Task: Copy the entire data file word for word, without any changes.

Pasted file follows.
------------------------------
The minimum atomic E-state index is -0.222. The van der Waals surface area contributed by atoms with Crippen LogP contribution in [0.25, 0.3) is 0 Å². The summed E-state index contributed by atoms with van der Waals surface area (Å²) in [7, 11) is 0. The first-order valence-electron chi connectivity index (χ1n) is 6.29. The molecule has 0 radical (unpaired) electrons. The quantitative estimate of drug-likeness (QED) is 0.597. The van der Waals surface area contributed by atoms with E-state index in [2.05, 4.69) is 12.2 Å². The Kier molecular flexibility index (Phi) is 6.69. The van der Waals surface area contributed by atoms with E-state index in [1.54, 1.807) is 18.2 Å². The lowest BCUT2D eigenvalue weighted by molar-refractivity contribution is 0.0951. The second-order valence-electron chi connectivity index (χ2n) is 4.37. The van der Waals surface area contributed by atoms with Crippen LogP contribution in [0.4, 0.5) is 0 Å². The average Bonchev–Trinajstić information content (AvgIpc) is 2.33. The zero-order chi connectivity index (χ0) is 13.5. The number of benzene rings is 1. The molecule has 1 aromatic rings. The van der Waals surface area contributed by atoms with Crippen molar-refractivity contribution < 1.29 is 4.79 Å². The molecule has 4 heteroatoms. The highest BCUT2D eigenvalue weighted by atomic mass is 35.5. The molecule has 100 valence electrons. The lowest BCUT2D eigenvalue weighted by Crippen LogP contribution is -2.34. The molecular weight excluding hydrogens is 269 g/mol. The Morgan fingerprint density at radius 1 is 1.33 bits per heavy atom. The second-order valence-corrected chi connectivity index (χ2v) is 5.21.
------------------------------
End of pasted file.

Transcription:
The minimum atomic E-state index is -0.222. The van der Waals surface area contributed by atoms with Crippen LogP contribution in [0.25, 0.3) is 0 Å². The summed E-state index contributed by atoms with van der Waals surface area (Å²) in [7, 11) is 0. The first-order valence-electron chi connectivity index (χ1n) is 6.29. The molecule has 0 radical (unpaired) electrons. The quantitative estimate of drug-likeness (QED) is 0.597. The van der Waals surface area contributed by atoms with E-state index in [2.05, 4.69) is 12.2 Å². The Kier molecular flexibility index (Phi) is 6.69. The van der Waals surface area contributed by atoms with E-state index in [1.54, 1.807) is 18.2 Å². The lowest BCUT2D eigenvalue weighted by molar-refractivity contribution is 0.0951. The second-order valence-electron chi connectivity index (χ2n) is 4.37. The van der Waals surface area contributed by atoms with Crippen LogP contribution in [0.4, 0.5) is 0 Å². The average Bonchev–Trinajstić information content (AvgIpc) is 2.33. The zero-order chi connectivity index (χ0) is 13.5. The number of benzene rings is 1. The molecule has 1 aromatic rings. The van der Waals surface area contributed by atoms with Crippen molar-refractivity contribution < 1.29 is 4.79 Å². The molecule has 4 heteroatoms. The highest BCUT2D eigenvalue weighted by atomic mass is 35.5. The molecule has 100 valence electrons. The lowest BCUT2D eigenvalue weighted by Crippen LogP contribution is -2.34. The molecular weight excluding hydrogens is 269 g/mol. The Morgan fingerprint density at radius 1 is 1.33 bits per heavy atom. The second-order valence-corrected chi connectivity index (χ2v) is 5.21.